Visiting an Israeli gun shop

In the United States I’ve found there is a general misunderstanding of Israeli gun laws.  Many of you have probably seen the picture of what appears to be a teacher standing guard over her class of school children carrying a M1 Carbine.  This image has been circulated on the Internet as evidence that most everyone can carry a firearm in Israel for self defense, including school teachers.  Today I found out the truth about gun laws in Israel and learned the woman in the picture is most likely not a school teacher or even a regular Israeli citizen.

Israeli woman armed with M1 Carbine.

Israeli woman armed with M1 Carbine.

After spending an incredible day at the range with the guys from IWI shooting everything from the Negev LMG to the X95 and Uzi Pro firearms we decided to head over to a gun shop to get more information on the gun laws.

When walking in the scene seemed all too familiar.  Behind the counter was a friendly gentleman that welcomed us with a warm smile and greeting.  There were several employee’s around him and they all look towards us and offered a friendly smile as well.   I felt right at home.

The shop is named L.H.B and it sits in the bustling metropolitan area of Tel Aviv.  By American standards the shop would be considered small, but in Israel it is considered to be one of the largest.  The walls were covered mostly with accessories and items that would be useful to any shooter or person interested in self defense but the number of guns were relatively modest.  A display case featured mostly Sig Sauer handguns with a single M&P 9mm and a selection of domestically produced Jericho 941 pistols.  A single IWI X95 rifle was on display and a single Micro Uzi sub-machine gun.  Both firearms were select-fire.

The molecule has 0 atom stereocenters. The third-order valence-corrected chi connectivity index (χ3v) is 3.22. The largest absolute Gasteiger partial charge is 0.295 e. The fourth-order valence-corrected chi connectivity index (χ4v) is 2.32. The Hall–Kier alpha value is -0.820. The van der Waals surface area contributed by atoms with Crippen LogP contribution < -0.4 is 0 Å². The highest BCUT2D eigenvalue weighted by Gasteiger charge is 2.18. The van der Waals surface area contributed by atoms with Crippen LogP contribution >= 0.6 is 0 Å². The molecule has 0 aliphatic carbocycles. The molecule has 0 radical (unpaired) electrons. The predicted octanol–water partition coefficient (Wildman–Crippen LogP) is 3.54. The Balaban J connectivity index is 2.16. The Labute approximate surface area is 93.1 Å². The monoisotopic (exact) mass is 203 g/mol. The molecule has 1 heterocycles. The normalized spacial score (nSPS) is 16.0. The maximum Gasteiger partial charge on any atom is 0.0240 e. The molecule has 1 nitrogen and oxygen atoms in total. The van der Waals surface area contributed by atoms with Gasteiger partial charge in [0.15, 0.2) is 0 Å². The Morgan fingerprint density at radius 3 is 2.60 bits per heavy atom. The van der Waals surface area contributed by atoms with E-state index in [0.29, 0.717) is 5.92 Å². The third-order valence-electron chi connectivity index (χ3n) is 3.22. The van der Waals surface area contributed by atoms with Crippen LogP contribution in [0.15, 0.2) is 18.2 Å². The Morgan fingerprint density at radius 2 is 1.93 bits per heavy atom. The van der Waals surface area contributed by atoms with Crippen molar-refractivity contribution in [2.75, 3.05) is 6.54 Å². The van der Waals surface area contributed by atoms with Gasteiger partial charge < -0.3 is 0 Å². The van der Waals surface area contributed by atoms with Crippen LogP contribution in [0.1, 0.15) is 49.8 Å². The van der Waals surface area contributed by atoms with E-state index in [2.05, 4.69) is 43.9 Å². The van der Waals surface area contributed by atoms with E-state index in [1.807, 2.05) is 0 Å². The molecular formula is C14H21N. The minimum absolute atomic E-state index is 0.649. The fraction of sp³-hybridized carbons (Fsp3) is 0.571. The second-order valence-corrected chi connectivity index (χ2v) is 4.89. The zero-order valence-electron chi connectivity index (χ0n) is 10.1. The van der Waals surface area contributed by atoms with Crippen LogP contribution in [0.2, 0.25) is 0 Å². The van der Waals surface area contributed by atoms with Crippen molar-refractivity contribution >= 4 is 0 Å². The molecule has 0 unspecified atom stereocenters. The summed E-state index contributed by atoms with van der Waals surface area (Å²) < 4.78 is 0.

I asked a gentleman named Yariv who works at L.H.B if he could explain in detail what the Israeli laws were like.  Here’s what I learned.

Israeli version of the U.S. 4473 form.

Israeli version of the U.S. 4473 form.

To own a handgun you must get a permit.  This process is quite painful and would make NFA owners in the U.S. shake their heads in disbelief.  To begin the applicant must fill out a form that resembles a 4473 form.  They are asked a series of questions that in most cases aren’t too dissimilar to those asked on our 4473 form.  The questions for the prospective buyer are on the right side of the form.  On the left there are questions your family doctor must also answer by checking off the provided boxes on the questionnaire.

The doctor will have to certify you aren’t mentally ill or taking medication for any type of mental disorder.  The doctor will also have to certify you’re not suffering from epilepsy, stroke, heart problems and have not recently lost consciousness.  They will also certify that you’re not in need of a psych eval.  Wow.  But it doesn’t stop there.

You will also have to prove you have a need for owning a handgun.  Things like living in a border town or being employed as a security guard may be enough to get you that permit but there’s no guarantee.   This is the most challenging obstacle in an Israelis path to gun ownership as there are only about 160,000 permits in Israel total.  This includes all handguns, the very few rifles, shotguns and even air guns in circulation.  Yes, air guns.  It’s also interesting to note there are roughly 48,000 handguns on the civilian market in total.  Not all permit holders own firearms which is why there’s such a large discrepancy between the number of permits and the number of handguns owned.

Another requirement is that you must get instruction in the specific make and model of firearm by taking a sanctioned course.